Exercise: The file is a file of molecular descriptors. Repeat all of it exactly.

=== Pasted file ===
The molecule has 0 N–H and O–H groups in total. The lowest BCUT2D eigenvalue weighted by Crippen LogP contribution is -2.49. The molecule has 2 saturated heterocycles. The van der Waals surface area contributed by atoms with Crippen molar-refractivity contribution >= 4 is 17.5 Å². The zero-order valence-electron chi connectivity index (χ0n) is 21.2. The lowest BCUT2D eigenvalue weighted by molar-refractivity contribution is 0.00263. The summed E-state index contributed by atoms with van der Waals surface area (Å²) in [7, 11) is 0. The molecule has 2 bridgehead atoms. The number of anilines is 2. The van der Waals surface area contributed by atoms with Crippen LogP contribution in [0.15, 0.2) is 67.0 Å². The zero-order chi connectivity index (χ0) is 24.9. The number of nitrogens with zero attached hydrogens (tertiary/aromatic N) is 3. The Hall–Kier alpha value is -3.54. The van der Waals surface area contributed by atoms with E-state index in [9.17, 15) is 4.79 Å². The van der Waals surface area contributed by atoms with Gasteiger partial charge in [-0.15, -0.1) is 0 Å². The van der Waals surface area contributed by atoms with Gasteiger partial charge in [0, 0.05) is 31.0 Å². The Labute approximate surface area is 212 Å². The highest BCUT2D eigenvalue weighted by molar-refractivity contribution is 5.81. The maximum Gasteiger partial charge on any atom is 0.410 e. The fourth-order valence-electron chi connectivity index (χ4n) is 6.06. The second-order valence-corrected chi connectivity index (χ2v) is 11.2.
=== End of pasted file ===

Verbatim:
The molecule has 0 N–H and O–H groups in total. The lowest BCUT2D eigenvalue weighted by Crippen LogP contribution is -2.49. The molecule has 2 saturated heterocycles. The van der Waals surface area contributed by atoms with Crippen molar-refractivity contribution >= 4 is 17.5 Å². The zero-order valence-electron chi connectivity index (χ0n) is 21.2. The lowest BCUT2D eigenvalue weighted by molar-refractivity contribution is 0.00263. The summed E-state index contributed by atoms with van der Waals surface area (Å²) in [7, 11) is 0. The molecule has 2 bridgehead atoms. The number of anilines is 2. The van der Waals surface area contributed by atoms with Crippen LogP contribution in [0.15, 0.2) is 67.0 Å². The zero-order chi connectivity index (χ0) is 24.9. The number of nitrogens with zero attached hydrogens (tertiary/aromatic N) is 3. The Hall–Kier alpha value is -3.54. The van der Waals surface area contributed by atoms with E-state index in [9.17, 15) is 4.79 Å². The van der Waals surface area contributed by atoms with Gasteiger partial charge in [-0.15, -0.1) is 0 Å². The van der Waals surface area contributed by atoms with Gasteiger partial charge in [0, 0.05) is 31.0 Å². The Labute approximate surface area is 212 Å². The highest BCUT2D eigenvalue weighted by molar-refractivity contribution is 5.81. The maximum Gasteiger partial charge on any atom is 0.410 e. The fourth-order valence-electron chi connectivity index (χ4n) is 6.06. The second-order valence-corrected chi connectivity index (χ2v) is 11.2.